Saturday, December 27, 2014

Late Fall at Nine Mile Canyon - Part Three.

Late fall, early December, and here we were making our way through Nine Mile Canyon once again. When we were there in October, there were many vehicles around full of tourists visiting the sites on the pamphlet map. Today, we were waved at by local ranchers, or oil workers, driving by; nice to know we were remembered (my blog advertising magnets on the doors of the SUV told them who we were).

I made sure to take a few photos of the exact places we stopped the first time, landscape wise, so you can see the differences the weather can make on the area. The panorama was taken at mile mark 10.7; go to Part One to see how the landscape changed in just over one month.

The first 30 miles or so were a scenic winter wonderland; then the scenery changed completely.  It was as if someone had drawn a line through the area and said, "Ok snow, you stay on that side only!"

We had already made plans to drive slowly along the roadway and take photos of all we could see.  There are many abandoned homes dating back to the pioneers; take note of the differences in building materials and styles.

While we can only take one day trips, you might wonder if there is camping available in Nine Mile Canyon, and the answer is yes.  At 24.0 miles, Nine Mile Ranch and Campgrounds would be your haven; it's closed for the winter season, but I did notice that the cabins do have picnic tables and barbecues for anyone renting them out.

Here comes some exciting photos for those who appreciate Rock Art; the road to Harmon Canyon is at 33.6 miles.  We didn't travel to the canyon area, that's for another day; park and look across at the low rock walls across from the canyon road...panels of rock art!  One of the panels definitely has Elk, however, with the snowy scenery; we decided to pretend they were reindeer.  What?   Did you think that Santa and his reindeer didn't visit Nine Mile Canyon; well here's proof that he did and the ancient people of this area noticed!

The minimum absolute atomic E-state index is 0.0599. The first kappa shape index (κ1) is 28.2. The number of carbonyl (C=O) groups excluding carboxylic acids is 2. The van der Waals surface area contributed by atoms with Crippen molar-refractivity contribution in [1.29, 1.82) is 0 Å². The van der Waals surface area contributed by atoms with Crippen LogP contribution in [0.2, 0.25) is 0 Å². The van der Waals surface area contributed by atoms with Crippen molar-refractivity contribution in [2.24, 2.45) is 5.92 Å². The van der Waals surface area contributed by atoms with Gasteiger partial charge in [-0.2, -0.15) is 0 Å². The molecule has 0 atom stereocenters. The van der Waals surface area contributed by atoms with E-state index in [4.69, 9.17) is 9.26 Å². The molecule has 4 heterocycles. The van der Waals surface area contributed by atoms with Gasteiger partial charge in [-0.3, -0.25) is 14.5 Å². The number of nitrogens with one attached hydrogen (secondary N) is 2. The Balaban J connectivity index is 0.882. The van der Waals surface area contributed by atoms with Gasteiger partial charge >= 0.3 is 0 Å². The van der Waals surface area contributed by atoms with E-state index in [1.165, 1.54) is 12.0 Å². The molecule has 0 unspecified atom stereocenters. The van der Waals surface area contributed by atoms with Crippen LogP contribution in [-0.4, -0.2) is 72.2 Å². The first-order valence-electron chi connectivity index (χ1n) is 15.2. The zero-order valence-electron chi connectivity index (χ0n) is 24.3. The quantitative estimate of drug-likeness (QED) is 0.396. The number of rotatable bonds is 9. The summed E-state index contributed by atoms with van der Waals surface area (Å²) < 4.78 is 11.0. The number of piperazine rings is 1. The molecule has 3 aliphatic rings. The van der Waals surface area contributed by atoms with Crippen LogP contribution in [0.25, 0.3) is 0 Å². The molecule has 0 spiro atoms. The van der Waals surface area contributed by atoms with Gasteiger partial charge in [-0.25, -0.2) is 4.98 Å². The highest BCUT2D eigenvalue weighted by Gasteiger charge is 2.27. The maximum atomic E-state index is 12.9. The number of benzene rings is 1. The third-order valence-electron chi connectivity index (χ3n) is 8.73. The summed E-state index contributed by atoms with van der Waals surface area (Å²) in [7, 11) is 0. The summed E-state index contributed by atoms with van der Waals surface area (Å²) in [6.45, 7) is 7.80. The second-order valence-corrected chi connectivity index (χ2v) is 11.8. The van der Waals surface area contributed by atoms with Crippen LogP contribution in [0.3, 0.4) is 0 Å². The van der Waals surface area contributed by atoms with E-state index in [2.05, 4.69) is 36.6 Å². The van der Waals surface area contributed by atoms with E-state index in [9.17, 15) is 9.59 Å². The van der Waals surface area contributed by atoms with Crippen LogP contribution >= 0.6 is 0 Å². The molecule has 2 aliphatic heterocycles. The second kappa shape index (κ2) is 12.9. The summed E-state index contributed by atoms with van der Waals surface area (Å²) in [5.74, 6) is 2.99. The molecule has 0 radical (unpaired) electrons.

We discovered another clue to finding, not just rock art, but ruin sites...follow the mud swallows.   At many of the sites we found, not on the pamphlet map, there were mud swallow nests tucked into the wall crevices nearby.  At mile mark 37.8, we first noticed the nests high up on the walls, but down below were inscriptions from 1818.

Across from this site, I was able to make a new friend; in a pasture was a bull.  Going across the road, I softly spoke to him and he began to make his way closer to the fence.  I continually made soothing noises at him, and told him how handsome he was...he began to pose.  At one point, he lowered his head and made a soft lowing sound (not a moo and not a bellow); to me it was as if he was saying, "Ah shucks ma'am".  I bid him goodbye, and he walked away to do, well whatever bulls do; but he was a bit of a sweetheart.

The sun decided to make an appearance; rays of light plus shadows from clouds made the landscape pop!

I like to make believe these are castle towers. 

Mile mark 38.1 brings you to an abandoned stone house with a corral nearby; check out the walls behind the corral to see an "Indian wall" with timbers still holding up a portion of stone roof.

At mile mark 38.6, another road leads northward to Gate Canyon, Summit Vista, Smith's Well, and eventually ends at Route 40 to either Myton or Duchesne.  Nope, didn't go this way yet, but this is where I'm stopping this part of our story.  Part Four you'll see what other goodies we found as we continue up to mile mark 50 on the main road.  I will leave you with a few interesting sites and more wildlife.

Featured in Part One; looks starker in the wintery sky.

Ooooo, Bunny!

Mary Cokenour

No comments:

Post a Comment